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Shaik Jaffar Shaik Mahmood & Ors Vs. Mohd. Pasha Hakkani Sahab & Ors [1974] INSC 258 (3 December 1974)

GOSWAMI, P.K.

GOSWAMI, P.K.

KRISHNAIYER, V.R.

GUPTA, A.C.

CITATION: 1975 AIR 794 1975 SCR (2) 890 1975 SCC (1) 25

ACT:

Nature of revisional power-Narrower than appellate power- Whether evidence can be re-appreciated-section 115 of Civil Procedure Code-Section 26(c) of Hyderabad Houses (Rent Eviction and Lease) Control Act. 1954.

HEADNOTE:

The respondent Landlords made an application to the Rent Controller for eviction of the appellant-tenants on the ground of non-payment of rent and personal requirement under Hyderabad Houses (Rent. Eviction and Lease) Control Act, 1954. The Rent Controller negatived the landlords' contention and dismissed the eviction application. An appeal filed by the landlords before the Assistant Judge was also dismissed. In a Revision Petition filed by the land- lords before the High Court under section 26 of the Act the High Court examined the reasons given by the Rent Controller and the Assistant Judge and held that there was no cogent reason to reject the testimony of the first petitioner on the question of bona fide requirement.-- On appeal to this Court by Special Leave it was contended on behalf of the appellant-tenants that the High Court was wrong in re-appreciating the evidence to come to a contrary conclusion to the one arrived at by both the courts below in Revision under section 26 of the Act. The scope of the section 26 of the Act is narrower than section 115 of the Civil Procedure Code.

Allowing the appeal,

HELD : There is a 3 tier machinery provided in the Act. The first court is that of Rent Controller which is to make a summa ry enquiry. The second stage is of an appeal before the District Judge which is a complete re-hearing with additional power to make further enquiry if necessary. The third stage is the revision to the High Court. It is well known that the appellate power is different from revisional power. Usually in the absence of any clear provision in the law power of revision is narrower than that of appeal.

There is no substantial difference between the powers conferred by section 26 of the Act and section 115 of the Civil Procedure Code. In a series of decision-, starting from Privy Council days it is firmly well established that section 115 of the Civil Procedure Code applies to jurisdiction alone, the irregular exercise or the non- exercise of it or the illegal assumption of it. The section is not directed against conclusions of law or fact in which the question of jurisdiction is not involved. [892E-893C] Rajah Amir Hassen Khan v. Sheo Baksh Singh, 11 Indian.

Appeals 237, Balakrishna Udayar v. Vasudeva Aiyar " 44 Indian Appeals 261, Keshardeo Chamria v. Radha Kissen Chamriya and Others, [1953] S.C.R. 136 and D.L.F. Housing & Construction Company Private Ltd., New Delhi v. Sarup Singh and Others, [1970] 2 S.C.R. 368.

Under section 26, the High Court has to see whether there is any error of jurisdiction or whether there is any such manifest error of procedure committed by the courts as may affect the ultimate decision resulting in gross injustice.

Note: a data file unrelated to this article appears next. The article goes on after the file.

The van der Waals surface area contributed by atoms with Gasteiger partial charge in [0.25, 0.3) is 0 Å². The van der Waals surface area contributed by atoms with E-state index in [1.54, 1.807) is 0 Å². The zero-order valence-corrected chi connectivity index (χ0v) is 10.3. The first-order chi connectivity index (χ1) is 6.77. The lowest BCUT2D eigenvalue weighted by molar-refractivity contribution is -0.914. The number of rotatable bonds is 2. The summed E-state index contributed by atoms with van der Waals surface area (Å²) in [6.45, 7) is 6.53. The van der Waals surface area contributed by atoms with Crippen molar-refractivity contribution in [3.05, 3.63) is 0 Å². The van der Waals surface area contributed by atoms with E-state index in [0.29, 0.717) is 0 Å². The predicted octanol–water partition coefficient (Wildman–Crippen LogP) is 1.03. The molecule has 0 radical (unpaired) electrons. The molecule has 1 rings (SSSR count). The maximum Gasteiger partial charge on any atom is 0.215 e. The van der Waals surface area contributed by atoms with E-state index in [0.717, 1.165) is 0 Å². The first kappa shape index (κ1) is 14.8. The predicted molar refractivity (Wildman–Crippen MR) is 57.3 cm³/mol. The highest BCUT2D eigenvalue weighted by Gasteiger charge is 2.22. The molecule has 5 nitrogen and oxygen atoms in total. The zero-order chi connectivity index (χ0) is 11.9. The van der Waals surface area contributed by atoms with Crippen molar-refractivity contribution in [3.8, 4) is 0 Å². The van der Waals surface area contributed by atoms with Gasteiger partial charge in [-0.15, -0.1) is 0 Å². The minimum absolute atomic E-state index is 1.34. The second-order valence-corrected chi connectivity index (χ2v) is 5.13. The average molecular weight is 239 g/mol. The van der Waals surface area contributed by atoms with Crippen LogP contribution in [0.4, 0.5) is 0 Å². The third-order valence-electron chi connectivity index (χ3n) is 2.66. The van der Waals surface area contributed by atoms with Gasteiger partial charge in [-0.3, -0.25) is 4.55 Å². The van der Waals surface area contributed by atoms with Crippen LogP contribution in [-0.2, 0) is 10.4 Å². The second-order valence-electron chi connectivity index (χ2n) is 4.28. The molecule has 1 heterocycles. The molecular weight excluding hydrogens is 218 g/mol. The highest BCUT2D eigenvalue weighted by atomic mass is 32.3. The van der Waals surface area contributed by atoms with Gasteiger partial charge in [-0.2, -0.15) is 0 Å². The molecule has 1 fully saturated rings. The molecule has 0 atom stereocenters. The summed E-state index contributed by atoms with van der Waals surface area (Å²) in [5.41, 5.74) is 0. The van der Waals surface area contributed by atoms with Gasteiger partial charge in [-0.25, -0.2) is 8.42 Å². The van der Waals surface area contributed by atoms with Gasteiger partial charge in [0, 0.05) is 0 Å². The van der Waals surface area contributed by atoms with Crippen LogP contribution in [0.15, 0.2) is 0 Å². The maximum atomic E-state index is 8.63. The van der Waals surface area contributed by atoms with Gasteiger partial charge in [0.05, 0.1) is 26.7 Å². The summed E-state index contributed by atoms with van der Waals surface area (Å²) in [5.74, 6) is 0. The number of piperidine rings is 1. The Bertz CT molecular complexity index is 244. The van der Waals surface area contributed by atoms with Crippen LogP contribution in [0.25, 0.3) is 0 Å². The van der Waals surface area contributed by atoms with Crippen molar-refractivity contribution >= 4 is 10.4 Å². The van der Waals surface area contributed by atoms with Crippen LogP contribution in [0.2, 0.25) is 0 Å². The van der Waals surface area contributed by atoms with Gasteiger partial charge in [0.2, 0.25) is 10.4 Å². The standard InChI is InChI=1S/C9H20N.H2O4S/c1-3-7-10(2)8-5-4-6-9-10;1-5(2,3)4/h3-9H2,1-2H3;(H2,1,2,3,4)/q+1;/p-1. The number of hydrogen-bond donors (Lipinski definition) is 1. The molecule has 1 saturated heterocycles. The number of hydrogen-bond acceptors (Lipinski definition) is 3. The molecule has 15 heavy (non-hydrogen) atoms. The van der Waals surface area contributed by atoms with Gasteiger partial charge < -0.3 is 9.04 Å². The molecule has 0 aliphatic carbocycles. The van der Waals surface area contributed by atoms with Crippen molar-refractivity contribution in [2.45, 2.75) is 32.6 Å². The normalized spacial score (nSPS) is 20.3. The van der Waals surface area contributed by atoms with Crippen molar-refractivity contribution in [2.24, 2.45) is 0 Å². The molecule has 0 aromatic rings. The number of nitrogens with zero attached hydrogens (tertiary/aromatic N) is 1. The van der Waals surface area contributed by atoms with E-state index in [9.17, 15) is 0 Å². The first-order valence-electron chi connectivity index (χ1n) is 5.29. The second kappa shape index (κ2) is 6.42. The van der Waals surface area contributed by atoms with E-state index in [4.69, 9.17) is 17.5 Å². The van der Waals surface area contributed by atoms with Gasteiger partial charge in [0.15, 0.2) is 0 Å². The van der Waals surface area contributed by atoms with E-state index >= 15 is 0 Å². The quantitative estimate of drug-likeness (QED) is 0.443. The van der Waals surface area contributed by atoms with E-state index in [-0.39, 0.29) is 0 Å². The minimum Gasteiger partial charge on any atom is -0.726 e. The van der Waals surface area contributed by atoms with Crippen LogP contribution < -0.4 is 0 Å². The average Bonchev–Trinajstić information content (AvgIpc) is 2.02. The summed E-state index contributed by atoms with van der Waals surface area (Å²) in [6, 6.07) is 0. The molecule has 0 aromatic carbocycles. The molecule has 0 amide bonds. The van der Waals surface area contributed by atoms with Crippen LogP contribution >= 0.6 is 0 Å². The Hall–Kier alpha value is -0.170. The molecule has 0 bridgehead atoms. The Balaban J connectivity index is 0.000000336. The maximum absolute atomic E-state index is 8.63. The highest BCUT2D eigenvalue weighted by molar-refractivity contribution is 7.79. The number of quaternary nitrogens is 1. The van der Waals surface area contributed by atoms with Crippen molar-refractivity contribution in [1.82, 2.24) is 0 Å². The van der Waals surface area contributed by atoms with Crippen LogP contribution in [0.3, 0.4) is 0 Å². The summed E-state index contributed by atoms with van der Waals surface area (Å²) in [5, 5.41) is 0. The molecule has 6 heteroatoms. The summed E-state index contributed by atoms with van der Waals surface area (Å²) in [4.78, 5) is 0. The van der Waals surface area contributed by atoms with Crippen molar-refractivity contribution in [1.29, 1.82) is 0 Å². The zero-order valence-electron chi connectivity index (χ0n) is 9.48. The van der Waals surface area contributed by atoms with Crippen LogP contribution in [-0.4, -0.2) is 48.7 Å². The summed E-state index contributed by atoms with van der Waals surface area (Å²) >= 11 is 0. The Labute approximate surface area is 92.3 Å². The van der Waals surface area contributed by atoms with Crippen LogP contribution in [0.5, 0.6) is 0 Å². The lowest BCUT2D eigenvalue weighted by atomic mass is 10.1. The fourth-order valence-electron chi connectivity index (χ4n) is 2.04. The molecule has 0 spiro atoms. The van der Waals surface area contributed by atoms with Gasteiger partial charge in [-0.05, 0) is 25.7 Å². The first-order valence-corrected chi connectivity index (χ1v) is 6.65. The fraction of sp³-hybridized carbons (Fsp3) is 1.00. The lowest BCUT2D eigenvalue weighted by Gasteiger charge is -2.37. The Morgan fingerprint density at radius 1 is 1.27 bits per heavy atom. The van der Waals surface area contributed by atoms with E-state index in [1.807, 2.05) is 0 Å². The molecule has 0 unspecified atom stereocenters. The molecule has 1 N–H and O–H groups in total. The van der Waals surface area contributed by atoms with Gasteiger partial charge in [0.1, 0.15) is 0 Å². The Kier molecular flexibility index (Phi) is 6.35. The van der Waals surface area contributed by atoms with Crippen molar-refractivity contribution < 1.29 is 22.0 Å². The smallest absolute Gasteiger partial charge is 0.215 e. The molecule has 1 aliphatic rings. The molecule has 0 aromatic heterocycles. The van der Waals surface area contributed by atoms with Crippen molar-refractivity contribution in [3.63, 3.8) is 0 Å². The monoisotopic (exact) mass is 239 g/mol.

The High Court in reappreciating the evidence in order to differ from the conclusions of the two authorities below has clearly made an error of jurisdiction and acted in excess of the power conferred on it under section 26 of the Act. The High Court cannot sit in appeal over the orders of the original and the appellate authority. [893C-E]

CIVIL APPELLATE JURISDICTION: Civil Appeal No. 1586 of 1974.

Appeal by Special Leave from the Judgment & Order dated the 12th February, 1974 of the Bombay High Court in Revision Application No. 136 of 1968.

891 M. N. Phadke and A. G. Ratnaparkhi for the Appellants.

S. Balakrishnan and N. M. Ghatate for the Respondents.

The Judgment of the Court was delivered by GOSWAMI, J. The short question that arises for consideration in this appeal is as to the, scope of section 26(c) of the Hyderabad Houses (Rent, Eviction and Lease) Control Act, 1954 (No. XX of 1954) (briefly the Act). The facts may briefly be stated :

The landlords (respondents herein) made an application to the Rent Controller for an order of eviction of the tenants (appellants herein) on two grounds, namely, default in payment of rent and secondly requirement of the premises for their personal occupation to open a hardware shop at Latur where the premises are situated. It is admitted that the landlords have a hardware shop at Udgir where they have their own residence as well. The Rent Controller as well as the Assistant Judge, who heard the appeal, found that the tenants were not in default in payment of rent. Both the courts also concurrently held that the landlords failed to establish the bona fide requirement for their own use and occupation. Being aggrieved by the decision of the courts below, the landlords preferred a Revision Application under section 26 of the Act to the High Court of Bombay. The High Court examined the reasons given by the Rent Controller as well those of the Assistant Judge and came to the conclusion that both the courts below have acted illegally inasmuch as "there was no cogent reason to reject the testimony of the 1st petitioner in this respect". In its view, "therefore, it has been sufficiently proved by the landlord that they really want to start hardware business at Latur as well".

The High Court, therefore, ordered the appellants to deliver possession of the suit premises to the respondents. Hence this appeal by special leave.

Section 25 provides for filing of appeals and runs as follows "25. Appeal-(1) Notwithstanding anything contained in any law for the time being in force, an appeal from an order made by the Controller shall lie within 30 days from the date of such order to the District Judge ....

(2) x x x x (3) The appellate authority shall send for the records of the case from the Controller and after giving the parties an opportunity of being heard, and if necessary after making such further inquiry as it thinks fit either personally or through the Controller, shall decide the appeal.